Wednesday, August 12, 2009

Around the Dial: Huntsville Rejected

Tuesday was not a stirring day for college hockey. With the news that Alabama-Huntsville's application for membership to the Central Collegiate Hockey Association had been rejected, fans were left wondering why, as well as wondering what will happen to the Huntsville program.

For sure, it's a controversial decision. It's one that is possibly made worse by the CCHA's incomprehensible decision to hide the vote count, thus denying fans and media a chance to find out (and question) the schools who came out against UAH.

(To be fair, CCHA commissioner Tom Anastos did cite facilities and transportation concerns. Of course, this is the same conference that willingly accepted Alaska-Fairbanks as a member to a league that (at the time) sported Nebraska-Omaha as its westernmost team. It's hard to imagine transportation could be a serious problem. And it's also difficult to vision Huntsville's near-7,000 seat rink as being hugely inferior to facilities at Bowling Green, Western Michigan, and Ferris State, among others.)

Anyway, let's go around the dial, searching for takes and thoughts on the CCHA's decision and UAH's future.

Mark McCarter, Huntsville Times

Trying to exist as an independent is like living off nuts and berries in the woods. It means a travel-heavy schedule and recruiting difficulties.

OK, maybe it didn't make sense that a Southern university would have an ice hockey team anyway. In a time of tight budgets in education, it doesn't seem to make fiscal sense, considering the travel and the equipment expenses.

But why does everything have to make sense?

Hockey has been something truly unique for UAH, and for our city. It's been another valuable entertainment alternative, a source of pride for the school, it's launched some players to the National Hockey League and an integral part of a vibrant hockey community.

Chris Dilks, Western College Hockey

I honestly can't understand why they would do that. The move effectively kills hockey at Huntsville and leaves the CCHA at an uneven 11 teams--unless the CCHA has a feeling they'll be losing another team soon. Even still, with college hockey struggling to expand, it seems awfully foolish to let an existing program just fade away. Hopefully there is more to this story and it has a better ending.

Danny Martin, Daily News-Miner (Fairbanks, Alaska)

(Alaska Fairbanks AD Forrest) Karr said a lot of criteria were discussed Tuesday about Alabama-Huntsville’s application. He and other council members visited Huntsville earlier this summer, particularly the UAH campus and the Chargers’ home arena.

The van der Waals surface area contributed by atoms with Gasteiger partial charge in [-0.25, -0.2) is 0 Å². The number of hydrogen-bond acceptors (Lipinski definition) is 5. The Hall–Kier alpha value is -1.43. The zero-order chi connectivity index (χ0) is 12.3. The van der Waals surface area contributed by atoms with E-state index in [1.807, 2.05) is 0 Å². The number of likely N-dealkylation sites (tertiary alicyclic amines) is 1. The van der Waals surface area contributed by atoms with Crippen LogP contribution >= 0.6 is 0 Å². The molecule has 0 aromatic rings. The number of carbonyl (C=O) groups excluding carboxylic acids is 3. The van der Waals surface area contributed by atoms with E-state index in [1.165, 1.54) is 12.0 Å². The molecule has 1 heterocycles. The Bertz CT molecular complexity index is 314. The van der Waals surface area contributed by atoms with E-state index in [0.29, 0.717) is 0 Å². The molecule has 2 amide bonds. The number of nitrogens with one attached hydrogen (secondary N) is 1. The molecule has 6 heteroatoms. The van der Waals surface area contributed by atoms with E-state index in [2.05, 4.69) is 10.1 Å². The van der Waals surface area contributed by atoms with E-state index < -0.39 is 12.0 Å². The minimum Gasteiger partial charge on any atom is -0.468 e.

“Some people had concerns about a lack of commitment, a firm agreement with the facility down there and low attendance in recent years,” Karr said by cell phone during a layover at Detroit Metro Airport. The council meeting took place in nearby Dearborn, Mich.

Alabama-Huntsville averaged 2,688 fans in 10 home games last season in the Von Braun Center, which seats 6,602 for hockey.

The other concerns, Karr said, included “the institution not being in a major recruiting market, the general economic climate across the country and the student-athlete welfare (of other CCHA schools) because of missed class time due to long bus trips.”

He also said, “I hope this is not a death sentence for them, and I hope this is not the end of their program. The last thing anyone wants to see is the loss of any Division I college hockey program.”

Budd McLaughlin, Huntsville Times

"We are certainly disappointed in the decision and feel like our program has a lot to offer to any league," said UAH director of athletics Jim Harris. "We are going to look at other options that are available to us and then move forward."

Harris said the decision will not affect the upcoming season, which is the team's 25th year as a varsity sport. It will also be the final year of College Hockey America, which UAH helped found in 1999. Three other remaining members of the CHA - Bemidji State, Niagara and Robert Morris - have all been admitted to other conferences.

"Many people have put a lot of work into trying to make this happen; from all of the Chargers past and present through to Dr. Williams and the leaders in the city of Huntsville," said head coach Danton Cole, who is in Slovakia as an assistant coach with the U.S. Under 18 Select Team. "I do not know what the future holds for the program, but we will be looking at our options and move forward in the best interest of the University."

The CCHA's stance just doesn't make sense. The 2,688 fans per game UAH averaged in ten dates equals more than four of the 12 teams currently in the CCHA. While schools like Bowling Green, Western Michigan, Lake Superior State, and Ferris State have the inherent advantage of being able to host the likes of Michigan, Michigan State, Ohio State, and Notre Dame virtually every season, UAH drew more per game with home dates against Bemidji State (2), Niagara (4), and Robert Morris (4). The Chargers drew 2,795 for an exhibition game against Tennessee's club team.

But, yeah, they can't draw flies down there.

It's fantastic that Karr cited long bus trips. Yeah, because CCHA teams take the bus to Fairbanks. WCHA teams usually take at least two plane trips per season, and it doesn't seem to kill anyone. It's not like Huntsville is a seven-hour flight away. Instead, Huntsville's airport can be reached quite easily, with nonstop flights going there from both Detroit and Chicago daily.

Quite simply, the CCHA took the easy way out. For college hockey fans, it's a horrible disappointment.

1 comment:

Anonymous said...

Also, it has been mentioned over on USCHO that UAH also threw a "travel subsidy" onto the table to strengthen their bid to the CCHA. Rumor has it that it was $10,000 for a weekend.